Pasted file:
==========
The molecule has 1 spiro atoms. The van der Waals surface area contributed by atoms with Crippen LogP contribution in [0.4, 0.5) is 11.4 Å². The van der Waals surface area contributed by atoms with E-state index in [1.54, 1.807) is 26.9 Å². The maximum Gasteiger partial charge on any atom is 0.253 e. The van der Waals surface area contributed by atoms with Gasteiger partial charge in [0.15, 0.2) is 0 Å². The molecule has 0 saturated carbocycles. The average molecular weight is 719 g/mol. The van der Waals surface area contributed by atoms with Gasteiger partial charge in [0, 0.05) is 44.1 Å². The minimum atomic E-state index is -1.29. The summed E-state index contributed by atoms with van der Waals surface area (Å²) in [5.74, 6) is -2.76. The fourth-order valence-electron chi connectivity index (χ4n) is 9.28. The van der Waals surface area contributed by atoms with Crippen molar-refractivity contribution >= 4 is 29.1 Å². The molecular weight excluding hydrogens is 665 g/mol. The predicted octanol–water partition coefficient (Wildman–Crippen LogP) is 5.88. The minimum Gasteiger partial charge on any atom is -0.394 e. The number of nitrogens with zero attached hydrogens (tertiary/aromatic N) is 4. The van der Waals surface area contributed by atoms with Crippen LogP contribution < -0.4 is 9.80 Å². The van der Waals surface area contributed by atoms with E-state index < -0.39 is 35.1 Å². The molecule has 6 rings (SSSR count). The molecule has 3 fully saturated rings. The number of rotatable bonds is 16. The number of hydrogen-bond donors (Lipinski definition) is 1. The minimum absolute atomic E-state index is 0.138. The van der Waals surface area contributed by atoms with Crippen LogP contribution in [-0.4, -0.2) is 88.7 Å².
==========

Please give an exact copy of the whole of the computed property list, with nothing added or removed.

The molecule has 1 spiro atoms. The van der Waals surface area contributed by atoms with Crippen LogP contribution in [0.4, 0.5) is 11.4 Å². The van der Waals surface area contributed by atoms with E-state index in [1.54, 1.807) is 26.9 Å². The maximum Gasteiger partial charge on any atom is 0.253 e. The van der Waals surface area contributed by atoms with Gasteiger partial charge in [0.15, 0.2) is 0 Å². The molecule has 0 saturated carbocycles. The average molecular weight is 719 g/mol. The van der Waals surface area contributed by atoms with Gasteiger partial charge in [0, 0.05) is 44.1 Å². The minimum atomic E-state index is -1.29. The summed E-state index contributed by atoms with van der Waals surface area (Å²) in [5.74, 6) is -2.76. The fourth-order valence-electron chi connectivity index (χ4n) is 9.28. The van der Waals surface area contributed by atoms with Crippen molar-refractivity contribution >= 4 is 29.1 Å². The molecular weight excluding hydrogens is 665 g/mol. The predicted octanol–water partition coefficient (Wildman–Crippen LogP) is 5.88. The minimum Gasteiger partial charge on any atom is -0.394 e. The number of nitrogens with zero attached hydrogens (tertiary/aromatic N) is 4. The van der Waals surface area contributed by atoms with Crippen LogP contribution < -0.4 is 9.80 Å². The van der Waals surface area contributed by atoms with E-state index < -0.39 is 35.1 Å². The molecule has 6 rings (SSSR count). The molecule has 3 fully saturated rings. The number of rotatable bonds is 16. The number of hydrogen-bond donors (Lipinski definition) is 1. The minimum absolute atomic E-state index is 0.138. The van der Waals surface area contributed by atoms with Crippen LogP contribution in [-0.4, -0.2) is 88.7 Å².